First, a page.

Darren A. DeWalt, MD, MPH
In adults with stable systolic heart failure (HF) treated with optimal medical therapy, does extended follow-up in an HF clinic reduce death or cardiovascular (CV) hospitalizations?
Randomized controlled trial (RCT) (NorthStar). Centerwatch.com 173491.
Blinded† (vital status and hospitalization assessors).
Median 2.5 years.
18 public HF clinics in Denmark.
921 adults ≥ 18 years of age (mean age 69 y, 75% men) who had clinically stable systolic HF with left ventricular ejection fraction ≤ 45% and were educated in HF and self-management. Unless contraindicated, they were treated with angiotensin-converting enzyme inhibitors (ACEIs)/angiotensin II–receptor blockers (ARBs), β-blockers (BBs) at recommended or maximum tolerated doses, aldosterone-receptor antagonists (ARAs), and implantable cardiac defibrillators and/or cardiac resynchronization therapy if indicated. Exclusion criteria included plasma creatinine levels > 200 µmol/L; waiting for a heart transplant; valvular or ischemic heart disease with planned surgery or percutaneous intervention; cancer with life expectancy < 5 years; dementia; or withdrawal of ACEIs/ARBs, BBs, or ARAs due to a reversible cause of cardiomyopathy.
Extended follow-up in HF clinics (n = 461) or usual care with general practitioners (GPs) (n = 460). Extended follow-up included visits at 1- to 3-month intervals, with repeated education if adherence to medical treatment was reduced; monitoring symptoms, weight, blood pressure, and electrolytes; adjusting diuretics if HF progressed; managing comorbid conditions; and access to free daily telephone consultations with a cardiologist-supervised HF nurse.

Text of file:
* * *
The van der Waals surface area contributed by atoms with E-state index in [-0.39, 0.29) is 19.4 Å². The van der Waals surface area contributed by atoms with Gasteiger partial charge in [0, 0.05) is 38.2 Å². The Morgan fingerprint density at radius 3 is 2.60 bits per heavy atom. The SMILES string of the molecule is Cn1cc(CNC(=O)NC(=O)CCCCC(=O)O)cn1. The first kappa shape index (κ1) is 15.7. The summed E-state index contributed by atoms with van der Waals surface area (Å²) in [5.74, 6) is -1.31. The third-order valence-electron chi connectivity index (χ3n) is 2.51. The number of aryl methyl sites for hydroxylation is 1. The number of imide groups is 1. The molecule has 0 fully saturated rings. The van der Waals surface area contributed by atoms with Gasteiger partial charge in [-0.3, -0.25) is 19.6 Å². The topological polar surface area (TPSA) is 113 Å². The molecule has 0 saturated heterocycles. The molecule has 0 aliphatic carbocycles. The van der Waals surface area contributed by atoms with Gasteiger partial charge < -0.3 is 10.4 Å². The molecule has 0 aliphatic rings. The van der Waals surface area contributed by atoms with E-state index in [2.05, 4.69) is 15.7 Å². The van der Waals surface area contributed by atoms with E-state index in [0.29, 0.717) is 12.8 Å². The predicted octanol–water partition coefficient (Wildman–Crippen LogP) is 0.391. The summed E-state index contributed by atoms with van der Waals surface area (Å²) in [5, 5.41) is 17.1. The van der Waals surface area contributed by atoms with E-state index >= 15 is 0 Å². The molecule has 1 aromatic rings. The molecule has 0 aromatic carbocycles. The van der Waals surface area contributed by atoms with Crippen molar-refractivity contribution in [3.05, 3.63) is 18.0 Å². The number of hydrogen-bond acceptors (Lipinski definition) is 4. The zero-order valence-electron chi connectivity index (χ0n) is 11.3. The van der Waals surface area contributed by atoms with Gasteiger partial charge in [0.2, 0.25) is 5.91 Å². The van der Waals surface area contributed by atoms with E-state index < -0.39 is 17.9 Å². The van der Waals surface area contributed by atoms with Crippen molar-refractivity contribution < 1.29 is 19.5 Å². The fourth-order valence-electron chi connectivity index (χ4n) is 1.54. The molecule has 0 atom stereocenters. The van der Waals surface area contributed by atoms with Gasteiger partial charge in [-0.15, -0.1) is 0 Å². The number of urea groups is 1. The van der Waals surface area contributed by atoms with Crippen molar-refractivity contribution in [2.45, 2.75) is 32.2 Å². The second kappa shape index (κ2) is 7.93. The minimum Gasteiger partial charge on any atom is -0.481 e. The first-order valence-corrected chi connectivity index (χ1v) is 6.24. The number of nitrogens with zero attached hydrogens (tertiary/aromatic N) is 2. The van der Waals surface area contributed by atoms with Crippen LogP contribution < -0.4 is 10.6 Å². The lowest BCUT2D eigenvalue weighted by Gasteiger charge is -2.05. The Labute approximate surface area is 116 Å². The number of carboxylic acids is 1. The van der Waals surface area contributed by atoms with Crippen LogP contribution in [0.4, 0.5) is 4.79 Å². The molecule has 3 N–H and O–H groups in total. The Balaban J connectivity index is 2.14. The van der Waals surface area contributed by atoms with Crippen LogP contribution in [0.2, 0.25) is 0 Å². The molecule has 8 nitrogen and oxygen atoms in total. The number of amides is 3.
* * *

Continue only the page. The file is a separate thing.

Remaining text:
A composite of all-cause mortality or CV hospitalization. Secondary outcomes included individual components of the composite outcome.
100% (intention-to-treat analysis).
Groups did not differ for the primary composite outcome or its individual components (Table). In planned subgroup comparisons, the primary outcome did not differ by amino-terminal-pro-brain-natriuretic-peptide (NT-proBNP) level (P = 0.72 for interaction) (Table).
In adults with stable systolic heart failure treated with optimal medical therapy, extended follow-up in a heart failure clinic did not reduce death or cardiovascular hospitalizations.
Extended follow-up in a heart failure (HF) clinic vs usual care in stable systolic HF treated with optimal medical therapy‡
‡CV = cardiovascular; NS = not significant; NT-proBNP = amino-terminal-pro-brain-natriuretic-peptide; other abbreviations defined in Glossary. RRI, NNH, and CI calculated from control event rates and hazard ratios in article.
§All-cause mortality or CV hospitalization.
||Although fewer patients died in the HF clinic group than in the usual care group, differences in follow-up time result in an RRI, rather than an RRR, for mortality.
DeWalt DA. Extended follow-up in an HF clinic did not reduce death or hospital admission in stable systolic HF. Ann Intern Med. 2012;157:JC6–9. doi: 10.7326/0003-4819-157-12-201212180-02009
Download citation file:
Published: Ann Intern Med. 2012;157(12):JC6-9.
Cardiology, Heart Failure, Hospital Medicine.
Results provided by:
Copyright © 2018 American College of Physicians. All Rights Reserved.
Print ISSN: 0003-4819 | Online ISSN: 1539-3704
Conditions of Use